• Collaborating with other agencies and applying for the grant together is another HUGE advantage because it increases your odds of securing a grant. This collaboration also gives you more opportunities to apply for grants in other categories besides Public Safety. The OOG and the PS office love it when agencies work together to benefit a group. You are more likely to get approved if you collaborate and have a good application.

NCTOG Grades Everything You Do (Minus the Red Pen)

Our infographic showed that our COG/NCTCOG has many high-level responsibilities at different grant lifecycle points. One important area NCTCOG participates in is the scoring of your application. 

Wait, NCTOG Wants Me to Cheat?

What could be more helpful than having a cheat sheet telling you everything the scorer will be looking for? NCTCOG provides this for you, and you should use this every step of your application. Use this document for optimal success in winning an award. Download here: NCT-COG Scoring Criteria.

The Scoring Criteria document is a tool that should immensely help your agency. Additionally, we collected a few more hacks that center around the Scoring Criteria document, 

How to Use the ‘Cheat Sheet’ for Maximum Benefit

Use the scoring document you just downloaded in conjunction with the hints below to increase your funding potential. 

  1. Problem Statement Focus on making this as concise as possible and ensuring you do not have too much data in this section. 
  2. Use the Supporting Data section to provide stats that back up the problem description. You need three years of supporting data to prove a problem exists. You will need to discuss its size and scope and the adverse effects on the population. If local, don’t use statewide data, and if statewide, don’t use national data.  
  3. Target Group: agencies, individuals, or other groups served by the project; include Size ad demographics, challenges they face, etc. Show that they understand the target group
  4. Project Approach Focus only on what the grant is paying for—extra info can confuse the reader. 
  5. Capacity: the collaboration table in the addendum will also be used to evaluate this section
  6. Performance Mgmt: project should have goals and objectives and be shown as follows. The goals focus on the target population and are broad statements. Objectives are clear, tangible, and specific. A project can have multiple purposes. Describe baseline. Specific (i.e., To reduce/increase something by x amount by date). You can have various objectives. Show Data collection-data analysis-decision-making. Baseline hint: baseline info is numeric. The current state is a 12-month estimate of what you are doing for the output/outcome measures. See measures tab in egrants. You can link activity to output measures. Estimate them and put 0 if they are not applicable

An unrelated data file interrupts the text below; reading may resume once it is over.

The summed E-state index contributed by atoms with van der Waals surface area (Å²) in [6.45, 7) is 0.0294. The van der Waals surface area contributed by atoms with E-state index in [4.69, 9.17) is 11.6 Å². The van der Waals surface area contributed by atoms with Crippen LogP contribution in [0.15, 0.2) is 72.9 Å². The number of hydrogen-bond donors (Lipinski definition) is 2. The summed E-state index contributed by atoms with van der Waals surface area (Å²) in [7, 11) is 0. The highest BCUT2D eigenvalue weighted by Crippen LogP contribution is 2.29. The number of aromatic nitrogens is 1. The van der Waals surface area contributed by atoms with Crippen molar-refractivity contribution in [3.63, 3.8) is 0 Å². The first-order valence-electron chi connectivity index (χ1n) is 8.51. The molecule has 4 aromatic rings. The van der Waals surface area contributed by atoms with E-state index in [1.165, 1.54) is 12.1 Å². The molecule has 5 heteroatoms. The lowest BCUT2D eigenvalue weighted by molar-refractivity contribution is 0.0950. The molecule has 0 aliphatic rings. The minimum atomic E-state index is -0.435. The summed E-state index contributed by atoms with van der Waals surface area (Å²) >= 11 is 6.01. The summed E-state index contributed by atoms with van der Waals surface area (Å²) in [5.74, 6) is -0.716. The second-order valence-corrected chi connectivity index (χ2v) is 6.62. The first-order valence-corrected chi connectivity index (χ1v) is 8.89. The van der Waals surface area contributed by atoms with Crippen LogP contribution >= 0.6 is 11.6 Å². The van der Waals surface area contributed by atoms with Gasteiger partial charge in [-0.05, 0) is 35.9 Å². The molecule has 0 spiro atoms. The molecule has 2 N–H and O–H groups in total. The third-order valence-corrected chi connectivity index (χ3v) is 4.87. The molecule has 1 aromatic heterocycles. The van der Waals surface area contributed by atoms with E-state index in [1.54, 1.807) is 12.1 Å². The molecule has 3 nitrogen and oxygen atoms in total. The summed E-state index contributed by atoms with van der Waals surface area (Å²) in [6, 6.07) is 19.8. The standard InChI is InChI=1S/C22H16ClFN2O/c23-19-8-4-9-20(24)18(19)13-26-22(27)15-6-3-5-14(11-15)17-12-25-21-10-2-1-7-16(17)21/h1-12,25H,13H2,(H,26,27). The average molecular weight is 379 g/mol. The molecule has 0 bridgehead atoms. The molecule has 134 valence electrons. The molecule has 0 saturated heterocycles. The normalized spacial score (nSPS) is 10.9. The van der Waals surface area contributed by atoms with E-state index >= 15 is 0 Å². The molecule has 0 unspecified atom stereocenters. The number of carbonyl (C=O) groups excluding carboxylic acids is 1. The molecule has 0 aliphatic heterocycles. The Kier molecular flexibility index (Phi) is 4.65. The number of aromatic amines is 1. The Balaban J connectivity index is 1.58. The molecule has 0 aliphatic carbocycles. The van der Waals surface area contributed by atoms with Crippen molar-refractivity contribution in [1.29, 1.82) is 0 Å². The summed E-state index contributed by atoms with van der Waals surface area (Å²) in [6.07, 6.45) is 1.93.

7. Evidence-Based: cite specific research, evidence, or best model used for the project’s design. 
  8. Budget IMPORTANT: See funding announcement and Guide to Grants for unallowable costs. Use Users Guide for Creating an Application. Provide enough information to ensure the reader knows what the project is funding. It should answer the questions: Is this line item reasonable? Does it fit the task? Explain what you will be buying (equipment and supplies).
  9. Sustainability: Show how you plan to maintain everything beyond the grant period.
  10. Local Priorities: no narrative section on this but this is vital because you must make sure your document aligns with at least one priority from this document of local importance. See the 2022-23 List of Priorities here.

Last But Not Least

We have been gifted with some final tips from the NCTCOG. Remember to save these for future grant applications. 

  • Read all fund source information on the Narrative Tab
  • Respond to ALL Project Narrative components
  • Don’t put “N/A” in any Project Narrative sections—will be considered incomplete if you do
  • Each tab has a 2-hour time out feature so use the Save Button frequently
  • No formatting is allowed in www.egrants.com
  • Areas that do not apply to your project must have a 0 or n/a in it 

Tools to Get You Closer to the Prize

We feel we have armed you with an arsenal of ways to increase the odds your agency gets funded for a PS grant. Please use and store these suggestions to give yourself an advantage over other applicants. Also, please feel free to share your ideas and suggestions. We would love to hear from you. 

In our next column, we will have even more helpful hints for applying for OOG grants via NCTOG. In the meantime, check out the additional grant resources we have on our website, www.cardinaltracking.com